With this approach, it becomes easier to see the value of content marketing. For instance, spending $100 on a new blog post that results in 40 sales and $4,000 in sales for company is an overwhelming success. Before the sales team jumps onto the content marketing bandwagon, they need to see the data that shows how valuable content can be. Don’t expect your sales team to support your content marketing goals without showing them how it can boost their sales and their profits.

Sharing Customer Concerns to Address Pain Points in Content

When content marketing teams create new content, one strategy is to address common pain points among readers. If you run a company that offers fishing charters in a popular tourism destination, for example, you might guess that customers have a few common problems they want to address. The marketing team may do a little research and discover that the following are all pain points that need to be resolved through content:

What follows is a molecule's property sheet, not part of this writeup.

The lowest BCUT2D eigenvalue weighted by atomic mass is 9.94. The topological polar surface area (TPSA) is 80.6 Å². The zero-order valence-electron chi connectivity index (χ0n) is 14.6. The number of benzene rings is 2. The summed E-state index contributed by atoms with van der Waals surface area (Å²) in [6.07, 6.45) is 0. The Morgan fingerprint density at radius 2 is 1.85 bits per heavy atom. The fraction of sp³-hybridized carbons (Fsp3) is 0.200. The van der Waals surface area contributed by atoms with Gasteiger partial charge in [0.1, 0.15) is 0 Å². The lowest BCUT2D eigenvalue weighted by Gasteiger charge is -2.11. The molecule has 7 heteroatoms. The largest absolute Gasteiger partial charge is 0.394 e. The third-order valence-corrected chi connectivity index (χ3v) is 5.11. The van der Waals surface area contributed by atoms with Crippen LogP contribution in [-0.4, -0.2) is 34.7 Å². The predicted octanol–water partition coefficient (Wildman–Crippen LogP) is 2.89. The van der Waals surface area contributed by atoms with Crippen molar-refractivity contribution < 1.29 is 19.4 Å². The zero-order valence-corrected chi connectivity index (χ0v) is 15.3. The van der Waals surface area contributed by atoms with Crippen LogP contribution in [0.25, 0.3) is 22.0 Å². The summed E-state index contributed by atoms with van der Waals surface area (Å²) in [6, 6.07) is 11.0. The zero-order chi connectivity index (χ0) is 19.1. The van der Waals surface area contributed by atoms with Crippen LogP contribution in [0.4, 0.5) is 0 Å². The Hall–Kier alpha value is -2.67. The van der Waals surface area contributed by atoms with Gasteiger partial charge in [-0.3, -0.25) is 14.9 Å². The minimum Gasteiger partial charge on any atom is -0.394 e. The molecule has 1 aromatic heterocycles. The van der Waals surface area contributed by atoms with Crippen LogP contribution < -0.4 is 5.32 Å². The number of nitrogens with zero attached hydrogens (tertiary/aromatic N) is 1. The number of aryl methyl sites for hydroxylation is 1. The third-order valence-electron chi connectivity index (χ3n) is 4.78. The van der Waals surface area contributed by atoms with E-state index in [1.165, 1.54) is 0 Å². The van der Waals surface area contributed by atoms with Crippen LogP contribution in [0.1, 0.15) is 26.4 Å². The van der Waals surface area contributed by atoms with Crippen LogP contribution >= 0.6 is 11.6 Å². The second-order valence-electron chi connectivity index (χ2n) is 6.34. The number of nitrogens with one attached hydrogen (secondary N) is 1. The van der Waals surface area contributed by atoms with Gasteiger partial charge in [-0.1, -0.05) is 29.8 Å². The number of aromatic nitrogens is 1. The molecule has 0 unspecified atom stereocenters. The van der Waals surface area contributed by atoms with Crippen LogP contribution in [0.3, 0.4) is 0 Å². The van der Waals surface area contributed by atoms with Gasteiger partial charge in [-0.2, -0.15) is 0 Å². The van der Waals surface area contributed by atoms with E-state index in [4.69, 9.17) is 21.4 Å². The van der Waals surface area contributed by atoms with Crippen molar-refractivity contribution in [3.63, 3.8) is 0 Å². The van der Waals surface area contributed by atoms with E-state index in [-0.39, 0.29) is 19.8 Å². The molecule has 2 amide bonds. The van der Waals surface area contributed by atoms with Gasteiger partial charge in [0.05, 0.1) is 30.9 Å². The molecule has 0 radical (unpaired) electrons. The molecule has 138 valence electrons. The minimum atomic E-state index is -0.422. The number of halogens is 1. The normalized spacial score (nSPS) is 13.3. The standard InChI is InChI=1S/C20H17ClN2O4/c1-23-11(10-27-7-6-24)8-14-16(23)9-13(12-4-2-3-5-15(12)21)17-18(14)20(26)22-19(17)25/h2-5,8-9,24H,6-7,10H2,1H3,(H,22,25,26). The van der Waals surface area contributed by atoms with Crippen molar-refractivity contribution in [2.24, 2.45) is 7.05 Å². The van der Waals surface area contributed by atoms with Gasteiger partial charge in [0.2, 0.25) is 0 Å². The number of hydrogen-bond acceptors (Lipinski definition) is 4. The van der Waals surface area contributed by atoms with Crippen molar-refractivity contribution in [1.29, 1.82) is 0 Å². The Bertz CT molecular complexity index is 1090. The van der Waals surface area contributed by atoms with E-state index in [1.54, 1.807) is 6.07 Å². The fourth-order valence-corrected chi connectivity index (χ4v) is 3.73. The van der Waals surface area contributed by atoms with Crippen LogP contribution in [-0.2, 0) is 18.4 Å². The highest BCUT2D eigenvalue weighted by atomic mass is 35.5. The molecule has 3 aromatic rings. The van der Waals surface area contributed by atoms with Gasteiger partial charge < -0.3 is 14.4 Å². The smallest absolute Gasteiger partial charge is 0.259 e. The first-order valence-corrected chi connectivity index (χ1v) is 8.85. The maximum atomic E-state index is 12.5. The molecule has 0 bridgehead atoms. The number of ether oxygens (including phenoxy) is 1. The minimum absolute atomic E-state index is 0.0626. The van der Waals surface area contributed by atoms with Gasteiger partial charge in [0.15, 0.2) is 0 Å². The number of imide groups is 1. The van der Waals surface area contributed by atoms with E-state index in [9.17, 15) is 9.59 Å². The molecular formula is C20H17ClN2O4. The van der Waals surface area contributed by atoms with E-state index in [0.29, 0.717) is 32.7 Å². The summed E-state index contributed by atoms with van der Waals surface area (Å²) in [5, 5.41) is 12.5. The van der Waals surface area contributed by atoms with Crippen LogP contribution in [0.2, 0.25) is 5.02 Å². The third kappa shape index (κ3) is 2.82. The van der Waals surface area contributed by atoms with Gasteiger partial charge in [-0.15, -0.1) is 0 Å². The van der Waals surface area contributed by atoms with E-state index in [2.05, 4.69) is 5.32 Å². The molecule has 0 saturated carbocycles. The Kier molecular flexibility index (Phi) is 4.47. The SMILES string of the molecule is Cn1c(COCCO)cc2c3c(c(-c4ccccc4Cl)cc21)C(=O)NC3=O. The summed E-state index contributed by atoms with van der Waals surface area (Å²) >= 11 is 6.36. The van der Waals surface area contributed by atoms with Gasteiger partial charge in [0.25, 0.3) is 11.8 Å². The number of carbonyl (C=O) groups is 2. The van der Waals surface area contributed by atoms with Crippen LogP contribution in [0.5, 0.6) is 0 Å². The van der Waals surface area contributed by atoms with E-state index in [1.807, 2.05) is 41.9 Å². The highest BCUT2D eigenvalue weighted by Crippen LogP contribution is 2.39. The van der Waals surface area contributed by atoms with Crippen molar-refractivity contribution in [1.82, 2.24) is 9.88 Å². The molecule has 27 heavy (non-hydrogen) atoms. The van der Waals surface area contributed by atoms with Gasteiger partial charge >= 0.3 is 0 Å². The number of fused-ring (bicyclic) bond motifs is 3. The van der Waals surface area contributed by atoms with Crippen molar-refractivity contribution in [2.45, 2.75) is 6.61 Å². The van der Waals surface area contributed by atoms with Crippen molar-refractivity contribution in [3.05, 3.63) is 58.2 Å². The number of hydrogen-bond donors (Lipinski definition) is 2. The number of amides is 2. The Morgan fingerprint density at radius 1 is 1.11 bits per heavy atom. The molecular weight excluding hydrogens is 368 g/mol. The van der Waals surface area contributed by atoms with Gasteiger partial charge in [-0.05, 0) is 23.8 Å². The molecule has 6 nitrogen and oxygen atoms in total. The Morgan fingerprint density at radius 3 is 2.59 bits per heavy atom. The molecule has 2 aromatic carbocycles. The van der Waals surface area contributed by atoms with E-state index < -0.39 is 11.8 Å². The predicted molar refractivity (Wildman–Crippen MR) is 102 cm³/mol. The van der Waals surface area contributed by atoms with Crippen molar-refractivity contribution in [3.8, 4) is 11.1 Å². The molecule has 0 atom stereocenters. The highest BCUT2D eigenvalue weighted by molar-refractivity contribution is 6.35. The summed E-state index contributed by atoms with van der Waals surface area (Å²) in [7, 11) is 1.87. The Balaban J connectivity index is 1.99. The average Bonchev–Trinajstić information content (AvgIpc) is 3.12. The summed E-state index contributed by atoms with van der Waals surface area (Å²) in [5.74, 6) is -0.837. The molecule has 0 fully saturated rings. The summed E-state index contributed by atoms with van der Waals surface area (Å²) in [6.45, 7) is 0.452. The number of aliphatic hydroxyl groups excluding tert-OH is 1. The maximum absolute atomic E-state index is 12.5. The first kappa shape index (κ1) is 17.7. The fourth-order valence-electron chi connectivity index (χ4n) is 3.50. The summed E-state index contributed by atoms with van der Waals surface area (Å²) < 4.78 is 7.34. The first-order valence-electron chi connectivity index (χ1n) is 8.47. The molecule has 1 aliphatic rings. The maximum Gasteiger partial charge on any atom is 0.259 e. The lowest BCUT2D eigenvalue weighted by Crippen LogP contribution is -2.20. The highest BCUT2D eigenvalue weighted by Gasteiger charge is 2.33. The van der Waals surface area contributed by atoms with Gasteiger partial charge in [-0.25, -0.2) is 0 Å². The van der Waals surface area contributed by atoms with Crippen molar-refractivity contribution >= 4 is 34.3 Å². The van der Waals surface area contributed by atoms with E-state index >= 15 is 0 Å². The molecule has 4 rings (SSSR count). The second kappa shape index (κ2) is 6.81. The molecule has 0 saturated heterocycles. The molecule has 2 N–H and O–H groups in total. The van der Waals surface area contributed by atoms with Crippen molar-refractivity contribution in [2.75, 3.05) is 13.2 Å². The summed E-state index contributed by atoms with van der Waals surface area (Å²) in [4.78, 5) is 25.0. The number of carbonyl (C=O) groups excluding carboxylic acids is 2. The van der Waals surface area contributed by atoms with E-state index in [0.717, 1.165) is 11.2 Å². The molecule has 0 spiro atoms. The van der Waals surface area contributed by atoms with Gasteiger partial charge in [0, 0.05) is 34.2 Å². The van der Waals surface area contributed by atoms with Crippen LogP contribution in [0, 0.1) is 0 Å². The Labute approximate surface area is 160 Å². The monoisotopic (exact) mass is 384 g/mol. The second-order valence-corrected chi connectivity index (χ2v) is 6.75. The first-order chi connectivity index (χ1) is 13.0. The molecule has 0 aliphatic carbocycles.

• How to pick a fishing charter in the destination

  • Deciding how much to spend on a fishing charter

  • Uncertainty about how long to spend on the water

  • Deciding if kids should come along for an all-day fishing trip

These may well be valid pain points, but they should first be run by the sales team. After all, the sales team is who speaks to customers day in and day out and knows what they want better than anyone else. It might turn out that most customers who call simply want to know what kind of fishing equipment is available, since they can’t travel with their own. This piece of insight is invaluable, and it can spark a long list of potential articles, blogs and social media posts around the topic.